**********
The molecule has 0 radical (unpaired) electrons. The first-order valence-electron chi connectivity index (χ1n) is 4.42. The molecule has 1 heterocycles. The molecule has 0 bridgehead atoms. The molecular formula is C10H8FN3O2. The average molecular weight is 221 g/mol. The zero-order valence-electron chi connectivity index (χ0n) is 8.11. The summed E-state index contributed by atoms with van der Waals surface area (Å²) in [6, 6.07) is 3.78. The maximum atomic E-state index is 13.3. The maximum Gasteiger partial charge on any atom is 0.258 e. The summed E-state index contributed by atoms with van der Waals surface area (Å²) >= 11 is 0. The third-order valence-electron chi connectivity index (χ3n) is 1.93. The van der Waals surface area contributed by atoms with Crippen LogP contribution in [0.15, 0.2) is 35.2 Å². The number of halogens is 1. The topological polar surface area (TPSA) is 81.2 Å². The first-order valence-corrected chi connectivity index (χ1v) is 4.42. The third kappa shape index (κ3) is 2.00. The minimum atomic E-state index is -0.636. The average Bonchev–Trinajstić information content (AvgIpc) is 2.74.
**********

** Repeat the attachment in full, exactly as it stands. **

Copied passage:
The molecule has 0 radical (unpaired) electrons. The first-order valence-electron chi connectivity index (χ1n) is 4.42. The molecule has 1 heterocycles. The molecule has 0 bridgehead atoms. The molecular formula is C10H8FN3O2. The average molecular weight is 221 g/mol. The zero-order valence-electron chi connectivity index (χ0n) is 8.11. The summed E-state index contributed by atoms with van der Waals surface area (Å²) in [6, 6.07) is 3.78. The maximum atomic E-state index is 13.3. The maximum Gasteiger partial charge on any atom is 0.258 e. The summed E-state index contributed by atoms with van der Waals surface area (Å²) >= 11 is 0. The third-order valence-electron chi connectivity index (χ3n) is 1.93. The van der Waals surface area contributed by atoms with Crippen LogP contribution in [0.15, 0.2) is 35.2 Å². The number of halogens is 1. The topological polar surface area (TPSA) is 81.2 Å². The first-order valence-corrected chi connectivity index (χ1v) is 4.42. The third kappa shape index (κ3) is 2.00. The minimum atomic E-state index is -0.636. The average Bonchev–Trinajstić information content (AvgIpc) is 2.74.